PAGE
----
Money & Career
How to work from home
©iStockphoto.com/Antonio_Diaz Credits: ©iStockphoto.com/Antonio_Diaz
Money & Career
How to work from home
If you are a self-motivated and extremely focused person, and you thrive with little supervision, read on to discover an expert’s secrets to working at home successfully.
1. Create your workspace
If you're fortunate enough to have a den or an extra bedroom in your home, stake a claim during “office hours” and make it your own.
“Get a proper desk, a comfortable and supportive chair and a dedicated telephone line for your business and you’re ready to go,” says Wes Lenci, vice-president of Regus Canada, an international firm that provides office space and workplace solutions.
Are you squeezed space-wise? The dining room table or kitchen table can work, too, but be sure that you clear away the salt and pepper shakers, and that you have all of the necessities for a productive workplace, such as adequate room to spread out and electrical sockets to power your laptop.
Additional must-haves include Wi-Fi access, a printer/scanner and a filing area. Many printers and filing cabinets are compact and can easily hide in a cupboard or drawer when not in use. Some homebound desk jockeys create a portable office in a box, storing a stapler, tape, pens, paper, envelopes, sticky notes and other office essentials within it. When the workday concludes, you can toss all of your supplies into the box and relocate it to a less conspicuous locale in your home.
2. Dress for success
You don’t have to don sky-high pumps and a business suit, but it is important to look professional. Dress for success in office-casual threads and leave your pajamas for after-hours.
“People who prepare as if they’re going into an office in the morning are more efficient, less frustrated and get more done,” says Lenci.
Another reason to appear presentable is that you could bump into a colleague or potential client while running lunchtime errands. Would you rather be seen clad in a T-shirt and yoga pants or in a classy blouse and trouser combo? Looking smart will also help you feel more confident, accomplished and ready for that last-minute lunchtime business meeting.
“You never know what can come up,” says Lenci. “You should be prepared.”
3. Set a routine and stick to it
“The most successful home-based workers are very disciplined,” says Lenci, so plan to start work no later than 9:00 a.m. every day.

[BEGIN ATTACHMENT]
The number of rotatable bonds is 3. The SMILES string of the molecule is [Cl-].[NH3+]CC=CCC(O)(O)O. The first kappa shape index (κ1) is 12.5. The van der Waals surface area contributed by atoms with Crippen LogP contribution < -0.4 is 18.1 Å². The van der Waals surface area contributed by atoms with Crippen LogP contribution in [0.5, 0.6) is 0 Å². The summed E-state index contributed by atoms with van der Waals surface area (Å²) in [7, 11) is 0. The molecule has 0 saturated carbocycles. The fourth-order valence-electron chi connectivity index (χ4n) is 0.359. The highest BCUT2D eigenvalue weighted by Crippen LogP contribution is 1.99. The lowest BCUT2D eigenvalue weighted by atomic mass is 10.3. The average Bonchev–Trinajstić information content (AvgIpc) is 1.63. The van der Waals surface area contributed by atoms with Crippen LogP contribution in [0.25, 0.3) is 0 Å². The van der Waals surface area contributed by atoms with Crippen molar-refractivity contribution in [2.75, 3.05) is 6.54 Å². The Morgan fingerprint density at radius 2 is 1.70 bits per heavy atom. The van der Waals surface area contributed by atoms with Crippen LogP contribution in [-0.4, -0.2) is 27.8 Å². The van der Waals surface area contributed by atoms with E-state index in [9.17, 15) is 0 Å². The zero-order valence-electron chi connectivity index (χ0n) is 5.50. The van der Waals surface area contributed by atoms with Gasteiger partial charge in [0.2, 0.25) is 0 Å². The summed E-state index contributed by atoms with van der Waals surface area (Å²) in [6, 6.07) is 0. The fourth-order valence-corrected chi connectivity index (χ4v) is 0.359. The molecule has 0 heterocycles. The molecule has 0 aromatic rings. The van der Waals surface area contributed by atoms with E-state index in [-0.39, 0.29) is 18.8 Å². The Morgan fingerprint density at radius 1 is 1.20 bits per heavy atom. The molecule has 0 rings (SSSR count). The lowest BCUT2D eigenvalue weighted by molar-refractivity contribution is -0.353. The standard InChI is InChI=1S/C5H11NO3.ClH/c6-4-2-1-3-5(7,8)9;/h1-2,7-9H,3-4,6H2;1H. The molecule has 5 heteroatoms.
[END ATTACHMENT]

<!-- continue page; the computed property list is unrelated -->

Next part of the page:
Schedule mini-breaks to stretch and a lunch hour to refuel. If your productivity will be continually interrupted by guilty thoughts of unfinished home tasks, such as laundry or dirty dishes, Lenci recommends scheduling small household projects into your routine.
“Take 10 minutes to eat lunch and 20 minutes to do a chore inside the house,” he says. Avoid switching back and forth between personal and professional tasks, though, as it can leave you frazzled and dilute your efficiency.
4. Don’t forget to network
Feelings of isolation are common when you're left alone with your to-do list. Replace mingling around the corporate water cooler with networking via Twitter and LinkedIn. Keep abreast of news and gossip, as well as business contacts and industry happenings. Just be sure to limit your time on these addictive social media sites to ensure that deadlines are met and clients are satisfied.
Another way to feel connected and to keep your name in the mix is to get out of the house. “Go on that lunch break to an event or a speaker engagement,” suggests Lenci.
Joining an association catering to your profession is also a smart strategy. Many occupations have groups where you can meet socially or correspond via email to exchange ideas, receive support and view job opportunities.
5. Inform friends and family
Sometimes your loved ones won’t take your working-from-home situation seriously. They may think that you’re free to chat or that you’re able to run errands for them because you’re not ensconced in an office. So make sure that your nearest and dearest know that your work ethic is in full gear, even at home.
“You have to set boundaries,” says Lenci. “Be rigid and explain the hours that you’re working.” It's imperative that they know that you're on the clock, too.
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